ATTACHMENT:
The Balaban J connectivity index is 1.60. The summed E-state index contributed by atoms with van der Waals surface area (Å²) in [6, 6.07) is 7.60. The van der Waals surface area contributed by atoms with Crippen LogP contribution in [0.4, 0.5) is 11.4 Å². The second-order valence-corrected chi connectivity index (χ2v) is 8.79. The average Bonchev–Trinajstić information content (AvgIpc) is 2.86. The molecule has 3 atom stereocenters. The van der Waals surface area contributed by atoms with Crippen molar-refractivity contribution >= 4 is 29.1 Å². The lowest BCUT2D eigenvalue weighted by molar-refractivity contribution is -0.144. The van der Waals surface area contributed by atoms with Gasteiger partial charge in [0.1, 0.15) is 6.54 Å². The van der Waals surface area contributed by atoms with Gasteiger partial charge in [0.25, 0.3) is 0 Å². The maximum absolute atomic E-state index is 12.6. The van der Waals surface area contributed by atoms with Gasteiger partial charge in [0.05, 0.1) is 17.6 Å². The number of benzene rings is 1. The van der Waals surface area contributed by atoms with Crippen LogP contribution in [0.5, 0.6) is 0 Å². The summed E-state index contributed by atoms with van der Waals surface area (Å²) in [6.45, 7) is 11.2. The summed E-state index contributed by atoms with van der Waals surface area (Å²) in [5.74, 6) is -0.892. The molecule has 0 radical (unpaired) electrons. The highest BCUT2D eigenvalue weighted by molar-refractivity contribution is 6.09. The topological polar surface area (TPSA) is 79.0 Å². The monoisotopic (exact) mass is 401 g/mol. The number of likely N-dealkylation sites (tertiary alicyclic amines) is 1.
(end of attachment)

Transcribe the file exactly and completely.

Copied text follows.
The Balaban J connectivity index is 1.60. The summed E-state index contributed by atoms with van der Waals surface area (Å²) in [6, 6.07) is 7.60. The van der Waals surface area contributed by atoms with Crippen LogP contribution in [0.4, 0.5) is 11.4 Å². The second-order valence-corrected chi connectivity index (χ2v) is 8.79. The average Bonchev–Trinajstić information content (AvgIpc) is 2.86. The molecule has 3 atom stereocenters. The van der Waals surface area contributed by atoms with Crippen molar-refractivity contribution >= 4 is 29.1 Å². The lowest BCUT2D eigenvalue weighted by molar-refractivity contribution is -0.144. The van der Waals surface area contributed by atoms with Gasteiger partial charge in [0.1, 0.15) is 6.54 Å². The van der Waals surface area contributed by atoms with Gasteiger partial charge in [0.25, 0.3) is 0 Å². The maximum absolute atomic E-state index is 12.6. The van der Waals surface area contributed by atoms with Gasteiger partial charge in [0.05, 0.1) is 17.6 Å². The number of benzene rings is 1. The van der Waals surface area contributed by atoms with Crippen LogP contribution in [0.5, 0.6) is 0 Å². The summed E-state index contributed by atoms with van der Waals surface area (Å²) in [6.45, 7) is 11.2. The summed E-state index contributed by atoms with van der Waals surface area (Å²) in [5.74, 6) is -0.892. The molecule has 0 radical (unpaired) electrons. The highest BCUT2D eigenvalue weighted by molar-refractivity contribution is 6.09. The topological polar surface area (TPSA) is 79.0 Å². The monoisotopic (exact) mass is 401 g/mol. The number of likely N-dealkylation sites (tertiary alicyclic amines) is 1.